Ukraine’s Western allies adopted a new round of sanctions earlier this month in response to Russia’s recent move to officially annex four partially occupied Ukrainian regions. These latest sanctions measures included expanding the list of individuals and entities subject to asset freezes, travel bans, and other restrictions.
The targeting of Russian officials and influential figures linked to the Putin regime has become a major plank of Western strategy. Yet even now, more than eight months after the start of Russia’s invasion, Western sanctions still contain significant anomalies and gaps in coverage according to a new report by the Ukrainian think tank, the International Centre for Policy Studies (ICPS). This is also reflected in the Atlantic Council’s Russia Sanctions Database.
The US, EU, UK, and Canada have each sanctioned more than a thousand individuals along with hundreds of entities, but have not done so according to a common list. For example, Russian steel magnate Vladimir Potanin has been sanctioned by the UK but not the EU or US, despite being named by the US Treasury in 2018 as a member of Putin’s inner circle. Roman Abramovich has been sanctioned in the UK and the EU but not the US. Viktor Vekselberg, another oligarch reputedly close to the Kremlin, has been sanctioned in the US since 2018 and more recently by the UK, but not the EU.
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Special pleading and political considerations seem to have played a part in creating some of these discrepancies. The ICPS report sees a political motive behind the UK’s failure to sanction Alexander Lebedev, a former KGB officer who has owned media and other assets in the UK and Russia. Former British Prime Minister Boris Johnson is reportedly a personal friend of Lebedev’s son, Evgeny, and even nominated him for a seat in the House of Lords in 2020 despite concerns from the British security services, according to media reports. Sanctioning his father would have created obvious embarrassment.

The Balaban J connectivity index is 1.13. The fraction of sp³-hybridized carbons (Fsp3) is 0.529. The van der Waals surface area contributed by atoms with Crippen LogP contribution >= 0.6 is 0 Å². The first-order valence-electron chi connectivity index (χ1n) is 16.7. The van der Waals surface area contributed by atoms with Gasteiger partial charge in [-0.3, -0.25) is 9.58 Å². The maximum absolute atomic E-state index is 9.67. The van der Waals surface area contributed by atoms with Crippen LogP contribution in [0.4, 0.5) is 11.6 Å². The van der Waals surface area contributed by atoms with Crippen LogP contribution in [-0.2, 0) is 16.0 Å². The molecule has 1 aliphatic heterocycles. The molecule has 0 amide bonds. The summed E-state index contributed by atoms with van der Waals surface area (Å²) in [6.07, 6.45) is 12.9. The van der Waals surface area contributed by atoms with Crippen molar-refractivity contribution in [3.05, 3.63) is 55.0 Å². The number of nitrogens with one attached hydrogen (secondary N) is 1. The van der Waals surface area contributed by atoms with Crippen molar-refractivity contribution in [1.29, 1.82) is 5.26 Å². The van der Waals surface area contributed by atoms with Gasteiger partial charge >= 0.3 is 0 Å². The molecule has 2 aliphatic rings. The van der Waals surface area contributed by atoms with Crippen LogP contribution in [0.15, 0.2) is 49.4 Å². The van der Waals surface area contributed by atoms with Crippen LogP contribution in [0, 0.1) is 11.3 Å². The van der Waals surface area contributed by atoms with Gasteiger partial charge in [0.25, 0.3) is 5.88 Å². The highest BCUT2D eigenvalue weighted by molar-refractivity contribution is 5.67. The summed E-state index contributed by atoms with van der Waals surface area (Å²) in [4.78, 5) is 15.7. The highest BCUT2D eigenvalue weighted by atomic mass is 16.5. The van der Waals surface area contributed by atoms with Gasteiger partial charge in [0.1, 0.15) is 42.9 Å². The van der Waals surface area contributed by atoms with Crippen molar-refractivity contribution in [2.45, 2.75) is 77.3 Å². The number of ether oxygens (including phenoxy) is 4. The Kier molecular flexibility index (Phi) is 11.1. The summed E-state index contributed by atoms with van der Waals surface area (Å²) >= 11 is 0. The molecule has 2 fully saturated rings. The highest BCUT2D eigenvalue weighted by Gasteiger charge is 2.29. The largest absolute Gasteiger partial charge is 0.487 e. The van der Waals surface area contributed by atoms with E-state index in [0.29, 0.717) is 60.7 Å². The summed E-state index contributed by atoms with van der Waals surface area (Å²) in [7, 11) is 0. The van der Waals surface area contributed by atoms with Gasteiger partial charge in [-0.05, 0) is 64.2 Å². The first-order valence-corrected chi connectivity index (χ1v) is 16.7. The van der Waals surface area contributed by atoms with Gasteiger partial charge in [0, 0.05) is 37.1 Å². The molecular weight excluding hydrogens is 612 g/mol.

None of this prevented the Canadian government from putting Lebedev on its sanctions list in May 2022. Lebedev was sanctioned for having “directly enabled Vladimir Putin’s senseless war in Ukraine,” according to the Canadian government. For now, at least, the US and EU have stuck with the UK position on Lebedev.
The ICPS report has found that of the 100 richest Russians listed by Forbes magazine, more than two-thirds have not been sanctioned at all (32 have been sanctioned by the UK, 26 by the EU, and only 16 by the US). Among the top 10, exactly half are currently sanctions-free.
The report also names Dmitry Rybolovlev, the Russian fertilizer magnate, now resident in Monaco, where he has reportedly cultivated considerable local influence. Rybolovlev has avoided sanctions despite being among 96 oligarchs listed by the US Treasury in 2018 for their “closeness to the Russian regime.”
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These gaps need to be plugged, not least because a robust sanctions regime will almost certainly be necessary for the foreseeable future. Even though Russia currently appears to be losing its war in Ukraine, the Putin regime will remain an aggressive disrupter, hostile to Western interests and a threat to its neighbors, for as long as it survives. It will need to be contained and deterred.
The current ad hoc Western sanctions arrangements need to be replaced by a more coordinated approach to the task of targeting the Kremlin and its enablers. Greater coordination could involve joint analytical reports and sanctions recommendations to be adopted on a common basis.
If exceptions are to be made allowing for the removal of names from the list, these should be debated separately and transparently according to clear criteria. The conditions for removal should necessarily be tough: a complete break with the Putin regime, including all business and personal contact; unconditional public statements condemning the war and supporting Ukraine’s sovereignty, including over Crimea; and a willingness to support Ukraine’s post-war reconstruction financially.
The incremental approach that has guided Western sanctions policy since 2014 is not adequate to the task of confronting the threat posed by Putin’s Russia. The Western world is dealing with a system, not with an individual. With this in mind, the message should be that culpability for the Putin regime’s crimes is shared by everyone who has supported it, benefited from it, or acquiesced in it. It’s time for the severity of Western sanctions to match the seriousness of the challenge.
David Clark was Special Adviser on Europe at the UK Foreign Office 1997-2001 and now works as an independent analyst specializing in foreign policy and European affairs.
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The Eurasia Center’s mission is to enhance transatlantic cooperation in promoting stability, democratic values and prosperity in Eurasia, from Eastern Europe and Turkey in the West to the Caucasus, Russia and Central Asia in the East.